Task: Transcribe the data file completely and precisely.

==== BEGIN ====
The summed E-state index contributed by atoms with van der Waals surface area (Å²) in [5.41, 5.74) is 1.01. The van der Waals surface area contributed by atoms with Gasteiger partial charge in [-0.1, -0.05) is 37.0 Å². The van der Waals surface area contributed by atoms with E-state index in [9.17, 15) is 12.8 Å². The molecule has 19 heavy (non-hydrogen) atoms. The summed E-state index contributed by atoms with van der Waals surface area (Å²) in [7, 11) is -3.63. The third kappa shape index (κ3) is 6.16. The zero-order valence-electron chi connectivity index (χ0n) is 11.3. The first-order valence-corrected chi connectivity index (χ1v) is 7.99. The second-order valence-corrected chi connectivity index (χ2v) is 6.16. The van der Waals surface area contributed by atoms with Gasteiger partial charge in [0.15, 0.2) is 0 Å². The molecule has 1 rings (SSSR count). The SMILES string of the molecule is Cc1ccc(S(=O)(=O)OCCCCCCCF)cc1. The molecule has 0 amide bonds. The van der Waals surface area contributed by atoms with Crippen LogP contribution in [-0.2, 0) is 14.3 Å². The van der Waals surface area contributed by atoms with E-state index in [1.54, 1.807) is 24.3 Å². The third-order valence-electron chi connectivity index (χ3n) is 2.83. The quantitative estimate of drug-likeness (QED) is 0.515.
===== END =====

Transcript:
The summed E-state index contributed by atoms with van der Waals surface area (Å²) in [5.41, 5.74) is 1.01. The van der Waals surface area contributed by atoms with Gasteiger partial charge in [-0.1, -0.05) is 37.0 Å². The van der Waals surface area contributed by atoms with E-state index in [9.17, 15) is 12.8 Å². The molecule has 19 heavy (non-hydrogen) atoms. The summed E-state index contributed by atoms with van der Waals surface area (Å²) in [7, 11) is -3.63. The third kappa shape index (κ3) is 6.16. The zero-order valence-electron chi connectivity index (χ0n) is 11.3. The first-order valence-corrected chi connectivity index (χ1v) is 7.99. The second-order valence-corrected chi connectivity index (χ2v) is 6.16. The van der Waals surface area contributed by atoms with Gasteiger partial charge in [0.15, 0.2) is 0 Å². The molecule has 1 rings (SSSR count). The SMILES string of the molecule is Cc1ccc(S(=O)(=O)OCCCCCCCF)cc1. The molecule has 0 amide bonds. The van der Waals surface area contributed by atoms with Crippen LogP contribution in [-0.2, 0) is 14.3 Å². The van der Waals surface area contributed by atoms with E-state index in [1.54, 1.807) is 24.3 Å². The third-order valence-electron chi connectivity index (χ3n) is 2.83. The quantitative estimate of drug-likeness (QED) is 0.515.